Sickle Cell Foundation of GA stands with Affordable Care Act

Sickle Cell Foundation of GA Says All Patients Stand to Lose with a Repeal of the Affordable Care Act

The Sickle Cell Foundation of Georgia, Inc., a statewide nonprofit dedicated to assisting thousands of state residents with the chronic red blood cell disorder, today reaffirmed its support for the Affordable Care Act, and for the critical protection of pre-existing conditions — which it enabled. The Foundation and stakeholders are concerned about a lawsuit before the Supreme Court to overturn the Affordable Care Act. For millions of Americans with pre-existing conditions, such a sweeping decision would cut or limit access to needed healthcare and reverse all gains that favor medical homes.

“Thousands of Georgians suffer from Sickle Cell Disease and most are either under-insured or are not insured at all,” explained Dr. Otis Powell, the SCFG Medical Director and a private practitioner treating SCD patients. Oral arguments are scheduled for Tuesday, November 10 before the U.S. Supreme Court.

“The ACA remains the law of the land for now, but if the high court strikes down the ACA, some 20 million people could become uninsured, added Board Chair Chuck Douglas, a SCD patient and father of teens with SCD. “This is an extremely serious matter and we must find a way to protect all patients. We simply cannot return to the way it was.”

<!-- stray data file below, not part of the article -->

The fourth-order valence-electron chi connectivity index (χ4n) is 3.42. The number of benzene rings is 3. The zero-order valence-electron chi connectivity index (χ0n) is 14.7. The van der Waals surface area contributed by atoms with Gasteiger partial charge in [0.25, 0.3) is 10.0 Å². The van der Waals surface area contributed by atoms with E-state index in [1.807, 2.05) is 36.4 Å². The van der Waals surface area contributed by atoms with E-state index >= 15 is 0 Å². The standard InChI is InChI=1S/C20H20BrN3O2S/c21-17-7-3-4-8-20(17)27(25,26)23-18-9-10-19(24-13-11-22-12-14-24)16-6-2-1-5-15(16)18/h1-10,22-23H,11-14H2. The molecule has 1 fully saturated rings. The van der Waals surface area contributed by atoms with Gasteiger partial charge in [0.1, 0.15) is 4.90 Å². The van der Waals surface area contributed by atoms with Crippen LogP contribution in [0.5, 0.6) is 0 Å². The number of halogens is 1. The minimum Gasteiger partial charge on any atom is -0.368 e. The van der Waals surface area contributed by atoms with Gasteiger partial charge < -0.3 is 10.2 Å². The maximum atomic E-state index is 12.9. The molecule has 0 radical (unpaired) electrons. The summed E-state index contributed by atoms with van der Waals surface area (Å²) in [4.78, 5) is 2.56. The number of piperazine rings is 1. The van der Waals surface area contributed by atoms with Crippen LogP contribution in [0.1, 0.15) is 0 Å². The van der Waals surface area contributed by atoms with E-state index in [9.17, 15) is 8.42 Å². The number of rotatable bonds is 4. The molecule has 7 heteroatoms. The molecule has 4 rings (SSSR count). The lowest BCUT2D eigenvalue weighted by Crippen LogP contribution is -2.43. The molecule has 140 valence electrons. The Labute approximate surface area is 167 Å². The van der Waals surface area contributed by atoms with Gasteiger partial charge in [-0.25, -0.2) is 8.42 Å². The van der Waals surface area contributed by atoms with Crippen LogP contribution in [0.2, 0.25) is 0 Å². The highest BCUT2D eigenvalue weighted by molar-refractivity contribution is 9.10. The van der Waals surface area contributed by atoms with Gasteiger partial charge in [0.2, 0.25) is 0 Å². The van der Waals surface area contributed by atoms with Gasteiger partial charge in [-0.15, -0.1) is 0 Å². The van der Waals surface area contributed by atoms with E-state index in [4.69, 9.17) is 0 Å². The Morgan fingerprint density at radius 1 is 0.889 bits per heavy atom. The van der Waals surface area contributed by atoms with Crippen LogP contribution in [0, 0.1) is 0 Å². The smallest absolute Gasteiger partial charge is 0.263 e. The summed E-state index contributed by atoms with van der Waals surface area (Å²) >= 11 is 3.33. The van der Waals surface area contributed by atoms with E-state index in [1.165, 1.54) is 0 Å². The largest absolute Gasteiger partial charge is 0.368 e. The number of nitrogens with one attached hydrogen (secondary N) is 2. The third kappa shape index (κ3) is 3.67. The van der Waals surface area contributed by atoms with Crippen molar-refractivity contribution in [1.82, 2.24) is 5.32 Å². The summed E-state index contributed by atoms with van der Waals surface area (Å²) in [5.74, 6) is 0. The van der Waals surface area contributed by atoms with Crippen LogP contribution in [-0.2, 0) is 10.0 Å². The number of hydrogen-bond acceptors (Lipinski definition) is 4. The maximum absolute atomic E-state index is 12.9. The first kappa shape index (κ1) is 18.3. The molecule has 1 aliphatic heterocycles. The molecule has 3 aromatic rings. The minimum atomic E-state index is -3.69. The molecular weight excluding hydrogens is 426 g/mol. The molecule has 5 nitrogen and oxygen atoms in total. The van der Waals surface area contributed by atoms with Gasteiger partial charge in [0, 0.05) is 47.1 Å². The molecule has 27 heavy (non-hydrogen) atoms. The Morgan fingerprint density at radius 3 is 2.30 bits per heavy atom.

SCFG leaders are helping sound the alarm on this issue and are joining forces with other organizations and families to amplify the risks for persons with preexisting conditions. “Thousands of Georgians with pre-existing health conditions such as Sickle Cell Disease depend upon the Affordable Care Act to protect them and their families in times of challenge and especially during a health crisis,” said SCFG Health Affairs & Clinical Laboratory Services Director Milford Greene. “Without the protection of the ACA, and in particular the provision that prevents insurers from discriminating against those with virtually any pre-existing health condition such as cancer, diabetes, heart disease, etc., would position many families for potential if not certain catastrophe.”

Patient advocate Mia Robinson said the Affordable Care Act has been a blessing to her as a person living with Sickle Cell disease. “I am unable to maintain an ordinary nine to five so obtaining health insurance has been a task. The ACA made health insurance affordable so that I can continue my health care maintenance. Without it, my health will be directly impacted which will greatly affect my family and community.”

Patients such as Mia are concerned that health insurers may also consider COVID-19, which has affected more than 9.9 million Americans, as a pre-existing health condition. Vaccines currently covered by the ACA may not be going forward.

For more information about the Sickle Cell Foundation of Georgia call (404) 755-1641 or visit


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